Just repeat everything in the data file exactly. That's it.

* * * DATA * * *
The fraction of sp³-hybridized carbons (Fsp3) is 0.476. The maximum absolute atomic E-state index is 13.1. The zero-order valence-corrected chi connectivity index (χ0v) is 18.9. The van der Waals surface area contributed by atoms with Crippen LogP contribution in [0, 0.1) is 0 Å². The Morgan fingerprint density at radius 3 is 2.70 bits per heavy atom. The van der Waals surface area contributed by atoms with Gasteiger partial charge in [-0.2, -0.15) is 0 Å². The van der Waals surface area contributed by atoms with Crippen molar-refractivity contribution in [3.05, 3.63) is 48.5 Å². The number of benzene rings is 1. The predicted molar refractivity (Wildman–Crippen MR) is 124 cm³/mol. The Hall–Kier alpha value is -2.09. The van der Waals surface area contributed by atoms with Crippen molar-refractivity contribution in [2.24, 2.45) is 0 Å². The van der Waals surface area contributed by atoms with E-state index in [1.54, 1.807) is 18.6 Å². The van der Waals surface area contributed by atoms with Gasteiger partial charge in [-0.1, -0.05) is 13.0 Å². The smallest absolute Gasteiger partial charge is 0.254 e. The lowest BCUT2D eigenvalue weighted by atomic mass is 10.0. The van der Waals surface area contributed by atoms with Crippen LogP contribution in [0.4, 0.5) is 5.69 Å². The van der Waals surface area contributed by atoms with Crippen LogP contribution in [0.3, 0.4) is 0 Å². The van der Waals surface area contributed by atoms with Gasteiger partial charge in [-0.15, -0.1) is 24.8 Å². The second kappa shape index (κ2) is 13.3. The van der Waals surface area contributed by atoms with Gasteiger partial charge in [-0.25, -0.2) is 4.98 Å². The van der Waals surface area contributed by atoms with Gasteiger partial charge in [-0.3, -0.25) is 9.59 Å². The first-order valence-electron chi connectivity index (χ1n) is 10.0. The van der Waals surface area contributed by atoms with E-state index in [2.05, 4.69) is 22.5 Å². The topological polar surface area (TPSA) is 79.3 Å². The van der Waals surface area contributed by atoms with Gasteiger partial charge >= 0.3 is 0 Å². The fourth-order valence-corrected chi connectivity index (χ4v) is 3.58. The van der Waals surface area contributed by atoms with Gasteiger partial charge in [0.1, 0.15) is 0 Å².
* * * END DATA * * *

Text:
The fraction of sp³-hybridized carbons (Fsp3) is 0.476. The maximum absolute atomic E-state index is 13.1. The zero-order valence-corrected chi connectivity index (χ0v) is 18.9. The van der Waals surface area contributed by atoms with Crippen LogP contribution in [0, 0.1) is 0 Å². The Morgan fingerprint density at radius 3 is 2.70 bits per heavy atom. The van der Waals surface area contributed by atoms with Gasteiger partial charge in [-0.2, -0.15) is 0 Å². The van der Waals surface area contributed by atoms with Crippen molar-refractivity contribution in [3.05, 3.63) is 48.5 Å². The number of benzene rings is 1. The predicted molar refractivity (Wildman–Crippen MR) is 124 cm³/mol. The Hall–Kier alpha value is -2.09. The van der Waals surface area contributed by atoms with Crippen molar-refractivity contribution in [2.24, 2.45) is 0 Å². The van der Waals surface area contributed by atoms with E-state index in [1.54, 1.807) is 18.6 Å². The van der Waals surface area contributed by atoms with Gasteiger partial charge in [-0.1, -0.05) is 13.0 Å². The smallest absolute Gasteiger partial charge is 0.254 e. The lowest BCUT2D eigenvalue weighted by atomic mass is 10.0. The van der Waals surface area contributed by atoms with Crippen LogP contribution in [0.4, 0.5) is 5.69 Å². The van der Waals surface area contributed by atoms with Crippen LogP contribution in [0.3, 0.4) is 0 Å². The van der Waals surface area contributed by atoms with Gasteiger partial charge in [-0.15, -0.1) is 24.8 Å². The second kappa shape index (κ2) is 13.3. The van der Waals surface area contributed by atoms with Gasteiger partial charge in [-0.25, -0.2) is 4.98 Å². The van der Waals surface area contributed by atoms with Gasteiger partial charge in [-0.3, -0.25) is 9.59 Å². The first-order valence-electron chi connectivity index (χ1n) is 10.0. The van der Waals surface area contributed by atoms with E-state index in [2.05, 4.69) is 22.5 Å². The topological polar surface area (TPSA) is 79.3 Å². The van der Waals surface area contributed by atoms with Gasteiger partial charge >= 0.3 is 0 Å². The fourth-order valence-corrected chi connectivity index (χ4v) is 3.58. The van der Waals surface area contributed by atoms with Gasteiger partial charge in [0.1, 0.15) is 0 Å².